While the viability of county government is derived entirely from the State, it does not automatically follow that a county officer is an officer "under this State," which is the requirement of Art. II, § 21. On the contrary, a county officer will be regarded as an officer of the State only when his Office "embraces the right to exercise a state function or employment" and possesses "the authority and duty to exercise some part of the sovereign power of the state either in making, administering or executing the laws of the State." State ex rel. Biggs v. Corley, Del.Ct.Banc., 6 W.W.Harr. 135, 172 A. 415, 419 (1934). See Opinion of the Justices, Del.Supr., 245 A.2d 172, 174 (1968). Accordingly, we must determine whether the Presidency of the New Castle County Council is such an office.

By statute, the New Castle County Council is the legislative branch of the County government. 9 Del.C. § 1146. Its President is authorized to preside over that body and is vested with all the powers of a county legislator. 9 Del.C. § 1145(a). Since the County is a political subdivision of the State entitled to exercise some of its sovereign powers, (for example, the zoning power, 9 Del.C. § 2601-2611, and the power to levy and collect taxes, 9 Del.C. § 8001 et seq.), it follows that the Office of President of New Castle County Council is an "office of trust, honor or profit under this State" within the meaning of Art. II, § 21. Compare Raduszewski v. Superior Court, Del.Supr., 232 A.2d 95 (1967); State ex rel. Green v. Glenn, Del.Super. (3-Judge Court), 9 W.W.Harr. 584, 4 A.2d 366 (1939); Wood v. Miller, 154 Ark. 318, 242 S.W. 573 (1922); Willis v. Potts, Tex., 377 S.W.2d 622 (1964); 63 Am.Jur.2d Public Officers and Employees § 11; 67 C.J.S. Officers § 5b; Mechem on Public Officers § 1.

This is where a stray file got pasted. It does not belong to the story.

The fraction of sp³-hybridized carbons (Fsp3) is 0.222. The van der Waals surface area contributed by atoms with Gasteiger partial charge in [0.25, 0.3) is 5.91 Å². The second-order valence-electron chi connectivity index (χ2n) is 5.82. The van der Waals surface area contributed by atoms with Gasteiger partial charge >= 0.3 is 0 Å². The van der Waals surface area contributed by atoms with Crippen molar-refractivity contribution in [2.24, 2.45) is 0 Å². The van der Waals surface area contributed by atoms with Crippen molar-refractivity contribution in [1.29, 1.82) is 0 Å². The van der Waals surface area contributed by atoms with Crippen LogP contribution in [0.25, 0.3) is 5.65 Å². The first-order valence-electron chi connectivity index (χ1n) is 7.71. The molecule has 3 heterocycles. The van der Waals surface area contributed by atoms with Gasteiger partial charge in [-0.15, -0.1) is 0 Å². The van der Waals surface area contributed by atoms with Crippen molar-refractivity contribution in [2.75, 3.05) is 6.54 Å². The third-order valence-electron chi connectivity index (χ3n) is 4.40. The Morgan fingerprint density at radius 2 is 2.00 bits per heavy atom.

III.

The next question was whether any of the offenses stated in Question 1B are "infamous crimes" within the meaning of the Delaware Constitution. In Fonville v. McLaughlin, Del.Supr., 270 A.2d 529, 530 (1970); this Court affirmed a Superior Court determination that grand larceny, a "felony," is an "infamous crime" within the meaning of Art. II, § 21. It does not follow from that opinion, however, that every felony is necessarily a crime of infamy; on the contrary, the totality of the circumstances in each case must be examined before a determination may be made that a specific felony is infamous.

Here, the record shows that in 1949 defendant pleaded guilty to an indictment charging that he "with force and arms,... did carnally know ... a female personally by feloniously forcing... [her] to submit to carnal knowledge" (in the way described in the indictment) in violation of P.L. 872 § 501; 18 P.S. § 4501. We hold that a conviction for felonious sodomy, under the circumstances in the record before us, is a conviction of an infamous crime within the meaning of our Constitution. As to the other offenses, we deem it unnecessary to answer the question.

IV.

The third question certified was whether a foreign conviction of an infamous crime is a "conviction" within the meaning of Art. II, § 21. A majority of states which have considered this problem have held that the term "conviction", when used in such a specific disability provision, includes a foreign conviction. See The Collateral Consequences of a Criminal Conviction, 23 Vand.L.Rev., 929, 961, n. 145 (1970) and the cases cited therein. We approve and adopt such majority view for Delaware.